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Humanism A Doll’s House


A Doll’s House is one of the best plays written by the renowned playwright Henrik Ibsen. It gained popularity for the various themes, the exceptional character development and dramatic rendition by various, actors and directors. Henrik Ibsen construed the play with such artful articulation that his work gained a lot of recognition for its underlying feminism that spurred several revolutionary thinkers.

Humanity In A Doll’s House

After the release of A Doll’s House, a whirlpool of feminist and humanist debate was initiated. Through his play, he explored the idea that women were indeed, in one way or another not just plagued but also suppressed and inhibited when it came to the 19th century. Through the play Ibsen proves that even when it came to a domestic circle, it was true that women were deprived of their individual freedom. Though marriage was considered a woman’s final step to completion and happiness, even a domestic set up had prerequisites that demanded women to think, act and behave in a certain way. Through the characters of Nora and Mrs. Linde, Ibsen explored how women while being in a relative constrained society do not and cannot lose traits of their own personalities.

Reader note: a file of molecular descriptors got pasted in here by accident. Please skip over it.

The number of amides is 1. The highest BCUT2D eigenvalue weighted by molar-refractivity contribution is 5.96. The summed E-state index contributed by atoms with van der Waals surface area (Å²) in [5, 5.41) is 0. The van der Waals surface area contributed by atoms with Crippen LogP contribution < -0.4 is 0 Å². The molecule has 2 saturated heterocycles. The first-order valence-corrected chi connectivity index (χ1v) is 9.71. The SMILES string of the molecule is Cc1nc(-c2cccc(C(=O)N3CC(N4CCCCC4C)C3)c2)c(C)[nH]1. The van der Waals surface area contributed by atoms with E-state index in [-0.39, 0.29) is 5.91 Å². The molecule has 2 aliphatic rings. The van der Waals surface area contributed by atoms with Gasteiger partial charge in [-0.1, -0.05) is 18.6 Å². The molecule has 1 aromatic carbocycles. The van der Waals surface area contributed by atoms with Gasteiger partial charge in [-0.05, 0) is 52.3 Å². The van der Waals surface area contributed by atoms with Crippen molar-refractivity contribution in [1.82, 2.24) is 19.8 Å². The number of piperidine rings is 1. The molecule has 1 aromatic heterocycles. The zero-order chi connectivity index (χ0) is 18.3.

Nora

Nora is shown as a talented individual who is seen to deliberately show a need to rely on her husband even though she seems perfectly capable of taking care, not just of herself but also her family in times of a financial crisis. She is shown to possess a rather critical mind that allows her to analyze and asses every situation in a crude manner. She establishes a strong sense of justice, flexibility, hypocrisy, bigotry. Through this play and through Nora’s character, Ibsen explores not just feminism but also humanism. He showed the audience the importance of treating all individuals with equal respect to their identities and freedom to be who they are without confining them to social or domestic spheres. Ibsen believed that the severity of injustice women faced on a daily basis had to be dealt with at a higher level and in a manner that it left a long lasting impact with tangible solutions.

Therefore, the play is considered a subtle call to action demanding a sense of justice and humanity towards all men and women despite the class they belong to. It is true that the humanity was more direct for women as the 19th century is known to limit women both inside and outside the house.

 

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